5. These are the most important writings in the now very large literature of historical sociology, for they represent a master class in how ideas should be related to power and interests - a debate that shows no signs of slowing down.
Editor of Protestant Ethic Writings: Dr Larry Scaff, Professor of Political Science and Sociology, Wayne State University, Detroit. He is one of the world’s leading Weber scholars and is about to publish Weber in America.
Cost: little new material needs to be translated (10,000 words). Protestant Ethic Debates material will be bought in.
Overall length: 470 pages.
Volume 7: The Sociology of Music
1. The volume is Weber’s most important contribution to his proposed sociology of culture – a project he had hoped to pursue after 1920.
2. It has been translated once into English but before developments in musicology, and in Weber scholarship, had progressed sufficiently. The existing translation confuses crucial terminology in tonal theory.
3. This new translation will benefit from recent German scholarship and the more widespread interest in ethnomusicology.
4. Weber advanced one of his major arguments about the uniqueness of the West and the limits of rationality in this key, but little understood text.
5. The volume reflects Weber’s intimate relationship with the professional pianist Mina Tobler and new letter material will be appended to document Weber’s passionate turn to the sensuously expressive – a revealing contrast to the ascetic Weber.
Editor: Mr Ardal Powell. He is an acknowledged authority on flutes as well as flute maker. He has translated and edited Johann George Tromlitz’s works on the flute (Cambridge UP) and has recently published an award-winning book on the flute (Yale UP).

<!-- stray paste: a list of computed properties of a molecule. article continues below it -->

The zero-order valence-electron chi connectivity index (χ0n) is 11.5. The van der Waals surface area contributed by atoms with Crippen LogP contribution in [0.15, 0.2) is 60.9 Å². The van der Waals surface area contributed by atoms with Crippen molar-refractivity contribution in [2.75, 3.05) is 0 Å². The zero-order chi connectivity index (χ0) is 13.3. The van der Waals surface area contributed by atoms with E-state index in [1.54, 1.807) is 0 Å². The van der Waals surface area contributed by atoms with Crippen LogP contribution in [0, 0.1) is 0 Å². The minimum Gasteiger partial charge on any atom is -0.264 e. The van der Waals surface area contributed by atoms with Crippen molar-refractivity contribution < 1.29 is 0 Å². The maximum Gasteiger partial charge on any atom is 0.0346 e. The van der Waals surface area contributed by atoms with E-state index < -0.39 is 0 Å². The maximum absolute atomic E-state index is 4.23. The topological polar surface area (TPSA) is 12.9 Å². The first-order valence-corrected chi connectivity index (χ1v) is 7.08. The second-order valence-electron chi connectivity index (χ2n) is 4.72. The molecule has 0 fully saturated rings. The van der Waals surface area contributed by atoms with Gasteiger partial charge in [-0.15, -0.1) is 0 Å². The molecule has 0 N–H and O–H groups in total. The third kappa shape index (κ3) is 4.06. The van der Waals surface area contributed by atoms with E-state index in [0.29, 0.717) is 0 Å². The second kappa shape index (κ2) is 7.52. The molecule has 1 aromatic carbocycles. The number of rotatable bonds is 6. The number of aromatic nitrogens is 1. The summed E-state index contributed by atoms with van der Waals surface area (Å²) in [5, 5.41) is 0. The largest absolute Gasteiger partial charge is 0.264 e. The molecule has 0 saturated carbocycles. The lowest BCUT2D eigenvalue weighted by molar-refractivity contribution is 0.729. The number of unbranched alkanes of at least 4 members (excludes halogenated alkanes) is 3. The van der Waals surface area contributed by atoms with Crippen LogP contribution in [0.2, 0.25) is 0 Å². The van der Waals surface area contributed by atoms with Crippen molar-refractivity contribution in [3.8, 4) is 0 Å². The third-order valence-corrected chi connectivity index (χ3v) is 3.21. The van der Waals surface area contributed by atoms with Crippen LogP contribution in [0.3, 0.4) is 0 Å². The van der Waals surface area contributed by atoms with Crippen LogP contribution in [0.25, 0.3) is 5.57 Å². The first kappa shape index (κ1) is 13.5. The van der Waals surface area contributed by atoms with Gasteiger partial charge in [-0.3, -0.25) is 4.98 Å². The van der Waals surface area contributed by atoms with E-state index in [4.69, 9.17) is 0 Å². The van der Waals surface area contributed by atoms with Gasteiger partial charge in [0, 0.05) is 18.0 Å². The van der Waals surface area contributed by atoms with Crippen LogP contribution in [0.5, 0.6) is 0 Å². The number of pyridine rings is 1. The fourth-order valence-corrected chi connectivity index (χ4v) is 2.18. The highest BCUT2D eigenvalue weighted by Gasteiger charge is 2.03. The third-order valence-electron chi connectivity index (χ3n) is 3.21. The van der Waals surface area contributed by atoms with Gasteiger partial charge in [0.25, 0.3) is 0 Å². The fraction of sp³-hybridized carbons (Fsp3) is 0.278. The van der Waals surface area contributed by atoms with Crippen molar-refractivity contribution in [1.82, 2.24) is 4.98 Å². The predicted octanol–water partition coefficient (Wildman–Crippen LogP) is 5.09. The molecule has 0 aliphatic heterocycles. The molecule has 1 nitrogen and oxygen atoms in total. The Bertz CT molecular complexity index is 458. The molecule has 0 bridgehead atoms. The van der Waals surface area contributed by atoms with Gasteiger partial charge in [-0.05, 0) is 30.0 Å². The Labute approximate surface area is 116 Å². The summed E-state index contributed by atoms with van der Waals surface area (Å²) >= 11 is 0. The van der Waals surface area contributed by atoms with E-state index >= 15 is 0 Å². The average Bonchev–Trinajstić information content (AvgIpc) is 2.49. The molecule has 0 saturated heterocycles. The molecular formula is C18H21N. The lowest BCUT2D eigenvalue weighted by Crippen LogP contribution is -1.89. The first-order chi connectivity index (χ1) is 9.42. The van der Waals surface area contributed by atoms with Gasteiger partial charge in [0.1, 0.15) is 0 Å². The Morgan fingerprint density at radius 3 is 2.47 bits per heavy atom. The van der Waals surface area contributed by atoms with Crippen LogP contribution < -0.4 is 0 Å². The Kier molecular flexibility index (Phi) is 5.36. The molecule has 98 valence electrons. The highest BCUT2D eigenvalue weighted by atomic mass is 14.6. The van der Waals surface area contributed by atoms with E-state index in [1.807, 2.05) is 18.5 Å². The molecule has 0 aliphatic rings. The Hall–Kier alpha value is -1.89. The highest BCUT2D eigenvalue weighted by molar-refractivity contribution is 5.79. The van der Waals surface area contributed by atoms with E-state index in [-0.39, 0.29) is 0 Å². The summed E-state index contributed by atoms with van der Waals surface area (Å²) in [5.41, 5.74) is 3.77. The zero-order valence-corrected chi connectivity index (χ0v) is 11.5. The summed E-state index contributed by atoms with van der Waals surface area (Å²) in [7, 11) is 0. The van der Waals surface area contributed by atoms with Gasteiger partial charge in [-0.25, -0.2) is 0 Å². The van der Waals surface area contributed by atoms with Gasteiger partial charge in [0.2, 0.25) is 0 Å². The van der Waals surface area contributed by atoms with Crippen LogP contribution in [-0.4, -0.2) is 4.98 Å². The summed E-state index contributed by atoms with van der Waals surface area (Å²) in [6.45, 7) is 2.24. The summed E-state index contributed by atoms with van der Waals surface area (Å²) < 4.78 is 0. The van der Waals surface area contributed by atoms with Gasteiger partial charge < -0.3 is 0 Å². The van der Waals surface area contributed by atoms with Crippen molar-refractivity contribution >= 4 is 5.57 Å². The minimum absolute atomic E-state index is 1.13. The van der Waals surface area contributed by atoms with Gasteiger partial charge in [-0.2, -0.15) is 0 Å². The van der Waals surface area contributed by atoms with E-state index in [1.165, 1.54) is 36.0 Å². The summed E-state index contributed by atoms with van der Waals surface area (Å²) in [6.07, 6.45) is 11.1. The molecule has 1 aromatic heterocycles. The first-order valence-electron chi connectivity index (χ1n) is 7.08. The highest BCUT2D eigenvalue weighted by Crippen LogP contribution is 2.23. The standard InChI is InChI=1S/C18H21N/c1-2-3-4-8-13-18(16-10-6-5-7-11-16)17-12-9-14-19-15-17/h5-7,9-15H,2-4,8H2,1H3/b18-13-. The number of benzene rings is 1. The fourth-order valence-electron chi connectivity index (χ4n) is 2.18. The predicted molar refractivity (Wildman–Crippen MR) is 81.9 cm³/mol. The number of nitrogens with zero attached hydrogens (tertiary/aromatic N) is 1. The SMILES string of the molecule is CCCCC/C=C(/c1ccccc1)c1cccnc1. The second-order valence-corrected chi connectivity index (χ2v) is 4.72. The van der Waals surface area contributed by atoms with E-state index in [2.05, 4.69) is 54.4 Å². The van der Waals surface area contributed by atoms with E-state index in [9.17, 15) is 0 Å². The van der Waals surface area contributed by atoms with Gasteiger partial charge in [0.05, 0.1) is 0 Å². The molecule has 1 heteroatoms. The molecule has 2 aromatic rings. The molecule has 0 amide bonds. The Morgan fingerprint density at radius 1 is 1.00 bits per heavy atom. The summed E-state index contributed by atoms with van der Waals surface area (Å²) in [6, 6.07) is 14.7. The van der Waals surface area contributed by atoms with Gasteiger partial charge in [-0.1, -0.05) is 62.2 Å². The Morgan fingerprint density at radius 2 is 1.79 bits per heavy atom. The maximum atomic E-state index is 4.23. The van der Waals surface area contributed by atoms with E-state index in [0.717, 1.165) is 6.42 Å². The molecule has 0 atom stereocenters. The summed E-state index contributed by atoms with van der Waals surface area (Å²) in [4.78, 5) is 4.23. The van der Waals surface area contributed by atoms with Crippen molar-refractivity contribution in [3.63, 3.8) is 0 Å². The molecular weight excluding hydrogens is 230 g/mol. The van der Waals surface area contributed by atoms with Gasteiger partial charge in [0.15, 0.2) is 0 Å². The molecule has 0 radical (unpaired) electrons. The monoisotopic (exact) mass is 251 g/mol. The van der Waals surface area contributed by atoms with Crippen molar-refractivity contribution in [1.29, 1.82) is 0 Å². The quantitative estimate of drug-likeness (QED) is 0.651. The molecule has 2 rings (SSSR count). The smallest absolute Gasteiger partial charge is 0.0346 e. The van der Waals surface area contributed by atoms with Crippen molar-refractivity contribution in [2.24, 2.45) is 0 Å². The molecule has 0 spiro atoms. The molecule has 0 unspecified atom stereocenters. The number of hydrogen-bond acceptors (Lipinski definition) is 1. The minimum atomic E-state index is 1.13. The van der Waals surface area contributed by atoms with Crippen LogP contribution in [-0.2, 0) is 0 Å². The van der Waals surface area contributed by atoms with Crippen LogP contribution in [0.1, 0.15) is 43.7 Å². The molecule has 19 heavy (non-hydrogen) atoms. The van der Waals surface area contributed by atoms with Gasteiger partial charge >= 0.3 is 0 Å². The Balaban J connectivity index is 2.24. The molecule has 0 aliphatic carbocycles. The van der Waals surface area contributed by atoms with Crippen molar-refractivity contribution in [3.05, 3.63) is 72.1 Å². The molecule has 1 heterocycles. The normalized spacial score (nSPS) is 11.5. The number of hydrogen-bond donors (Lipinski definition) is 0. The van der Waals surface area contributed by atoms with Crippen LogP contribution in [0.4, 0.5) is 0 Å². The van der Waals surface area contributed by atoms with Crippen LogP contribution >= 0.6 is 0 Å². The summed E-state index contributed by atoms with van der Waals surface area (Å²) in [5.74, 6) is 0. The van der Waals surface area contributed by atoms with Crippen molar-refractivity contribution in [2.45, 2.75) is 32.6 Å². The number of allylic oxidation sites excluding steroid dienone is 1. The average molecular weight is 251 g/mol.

Costs: Translation 50,000 words.
Overall length: 250 pages.
Example of Old and New Translations
1. Title of essay:
Der Sinn der "Wertfreiheit" der soziologischen und ökonomischen Wissenschaften
The meaning of "ethical neutrality" in sociology and economics (Shils, 1949)
The meaning of "value-freedom" in the sociological and economic sciences (Bruun & Whimster, 2007)
Comment. ‘Ethical neutrality’ is a notorious mis-translation, with wide-ranging nefarious consequences. Shils also omits ‘sciences’.
2. Title of essay:
Die "Objektivität" sozialwissenschaftlicher u. sozialpolitischer Erkenntnis
"Objectivity" in social science and social policy (Shils, 1949)
The "objectivity" of knowledge in social science and social policy ( Bruun &Whimster, 2007)
Comment: ‘Erkenntnis’ means knowledge, Shils left it out. On this word depends whole expectation of what is achievable in social sciences and social policy.
3. Passage from Wertfreiheit essay:
Nicht diskutieren möchte ich ferner, ob die Scheidung von empirischer Feststellung und praktischer Wertung "schwierig" sei. Sie ist es. Wir alle, der unterzeichnete Vertreter dieser Forderung ebenso wie andere, verstossen immer wieder einmal dagegen. Aber wenigstens die Anhänger der sogenannten ethischen Nationalökonomie könnten wissen: dass auch das Sittengesetz unerfüllbar ist, dennoch aber als "aufgegeben" gilt.
(Weber, Gesammelte Aufsätze zur Wissenschaftslehre, p. 497)
Nor need I discuss ... whether the distinction between empirical statements of facts and value-judgments is "difficult" to make. It is. All of us, those of us who take this position as well as others, encounter the subject time and again. But the exponents of the so-called "ethical economics" particularly should be aware that even though the moral law is perfectly unfulfillable, it is nonetheless "imposed" as a duty.
(Shils&Finch,The Methodology of the Social Sciences p. 9)
I shall not discuss ... whether it is "difficult" to separate empirical statements of fact from value-judgments. It is difficult. All of us, the undersigned advocate of this demand as well as anyone else, offend against it time and again. But at least the adherents of so-called "ethical" economics should be aware that the moral law, too, is unrealisable, but that it is nevertheless regarded as "ineluctable".
(Bruun, p. 103, Science, Values and Politics in Max Weber’s Methodology, 2007, slightly modified).